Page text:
Rating: 3.5 out of 5.

For my final film at this year’s Seattle International Film Festival, I am so happy things went out in a metaphorical bang with queer drama, Moneyboys. Filmed on location in Taiwan, this gorgeously-shot movie in Mandarin with English subtitles is a sexually-charged depiction of male prostitution set in China. The subject matter alone would be considered taboo back in China thanks to a government that highly censors LGBT content, and is constantly making headlines as such. Following the viewpoint of an escort allows the movie to capture a unique voice not frequently seen from foreign cinema.

Soft-spoken hustler Fei (Kai Ko) has not been back home since his mother passed away, but he provides a steady income of money for his family. They begin to grow suspicious as to why after all this time Fei does not have a wife, and question how he is really making these funds. With Fei’s grandfather declining in health, he insists that Fei must “find someone who will work hard with you,” whilst the rest of his family is convinced that Fei is a disgrace. They are more than willing to accept whatever money he will provide, but not his lifestyle choices.

With a rift formed between Fei and his family, he nevertheless continues his sex work that consists mostly of getting intimate with “straight” men. A childhood friend from Fei’s village, Long (Bai Yufan), emerges for his attention. Initially, Long joins up as a fellow escort. Long lives more openly about his sexuality than Fei, and craves a traditional relationship. His friendship becomes an overt flirtation as he follows Fei around like a puppy waiting for a treat. Fei is convinced that being open with his sexuality will result in hatred and being ostracized from society.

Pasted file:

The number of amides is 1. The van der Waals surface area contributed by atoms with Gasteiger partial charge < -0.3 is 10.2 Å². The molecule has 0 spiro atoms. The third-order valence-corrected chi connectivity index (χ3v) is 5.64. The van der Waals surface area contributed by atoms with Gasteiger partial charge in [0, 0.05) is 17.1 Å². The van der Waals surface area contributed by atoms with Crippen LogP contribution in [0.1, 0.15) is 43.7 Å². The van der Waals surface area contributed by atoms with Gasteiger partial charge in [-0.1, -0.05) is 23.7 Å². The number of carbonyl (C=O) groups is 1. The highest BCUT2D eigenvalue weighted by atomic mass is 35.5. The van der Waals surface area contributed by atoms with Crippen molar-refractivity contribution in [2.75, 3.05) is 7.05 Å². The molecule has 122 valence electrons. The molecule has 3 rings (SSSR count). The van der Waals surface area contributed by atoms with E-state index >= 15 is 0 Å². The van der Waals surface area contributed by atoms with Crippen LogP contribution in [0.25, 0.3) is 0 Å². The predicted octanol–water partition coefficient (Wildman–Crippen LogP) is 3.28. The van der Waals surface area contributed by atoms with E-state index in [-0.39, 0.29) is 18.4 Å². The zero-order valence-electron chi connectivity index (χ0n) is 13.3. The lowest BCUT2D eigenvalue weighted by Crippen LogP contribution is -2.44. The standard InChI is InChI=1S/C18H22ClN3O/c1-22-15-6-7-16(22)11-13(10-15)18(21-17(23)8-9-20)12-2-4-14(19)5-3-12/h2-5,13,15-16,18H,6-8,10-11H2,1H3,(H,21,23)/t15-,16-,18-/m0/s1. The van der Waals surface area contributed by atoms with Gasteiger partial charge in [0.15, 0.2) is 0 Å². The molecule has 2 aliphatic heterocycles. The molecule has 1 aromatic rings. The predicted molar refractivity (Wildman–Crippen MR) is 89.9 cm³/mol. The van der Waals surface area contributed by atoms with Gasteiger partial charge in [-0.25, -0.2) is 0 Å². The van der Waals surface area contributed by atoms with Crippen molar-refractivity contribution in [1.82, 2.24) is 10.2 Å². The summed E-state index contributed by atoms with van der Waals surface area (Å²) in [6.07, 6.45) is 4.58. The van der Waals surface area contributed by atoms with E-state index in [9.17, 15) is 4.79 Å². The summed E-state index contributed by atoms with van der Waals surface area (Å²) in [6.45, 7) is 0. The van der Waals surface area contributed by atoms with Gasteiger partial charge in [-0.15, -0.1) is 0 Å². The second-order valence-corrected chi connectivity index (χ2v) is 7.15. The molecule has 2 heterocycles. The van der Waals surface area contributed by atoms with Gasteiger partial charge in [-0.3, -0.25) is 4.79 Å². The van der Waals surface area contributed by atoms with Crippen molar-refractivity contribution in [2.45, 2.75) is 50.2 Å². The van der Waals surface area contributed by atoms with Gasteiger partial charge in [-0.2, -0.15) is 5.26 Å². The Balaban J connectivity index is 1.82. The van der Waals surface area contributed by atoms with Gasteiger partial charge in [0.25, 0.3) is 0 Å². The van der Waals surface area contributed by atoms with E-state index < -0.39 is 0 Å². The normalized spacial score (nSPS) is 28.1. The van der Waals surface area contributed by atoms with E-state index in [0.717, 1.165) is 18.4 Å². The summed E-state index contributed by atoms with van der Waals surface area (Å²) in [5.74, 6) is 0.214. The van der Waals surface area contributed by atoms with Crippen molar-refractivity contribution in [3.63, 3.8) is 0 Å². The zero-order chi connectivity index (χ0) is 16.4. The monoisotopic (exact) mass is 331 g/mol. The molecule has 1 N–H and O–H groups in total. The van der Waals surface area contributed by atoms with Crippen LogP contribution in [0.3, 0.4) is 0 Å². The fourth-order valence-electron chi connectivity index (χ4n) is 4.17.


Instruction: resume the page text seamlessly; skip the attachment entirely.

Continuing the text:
Why not make it a love triangle? Throw Fei’s ex-boyfriend, Xiaolai (JC Lin), into the equation, who is married but deeply closeted, and Moneyboys easily cranks itself full of enough drama and intrigue to carry it along the finish line. The final act is a tad messy when it comes to closing up the narrative threads and developing a through line, but overall, I really enjoyed this unconventional film depicting gay life in China. For those seeking out only pure happiness, this may not be your jam; however, it is host to adorable motorcycle rides together, karaoke ballads, and explicit depictions of Asian sex. Through Long, Fei learns to be freer, a truer version of himself. Moneyboys takes awhile to establish this thesis; director C.B. Yi develops a gorgeous movie that is not to be missed.

Moneyboys screened at 2022’s Seattle International Film Festival.

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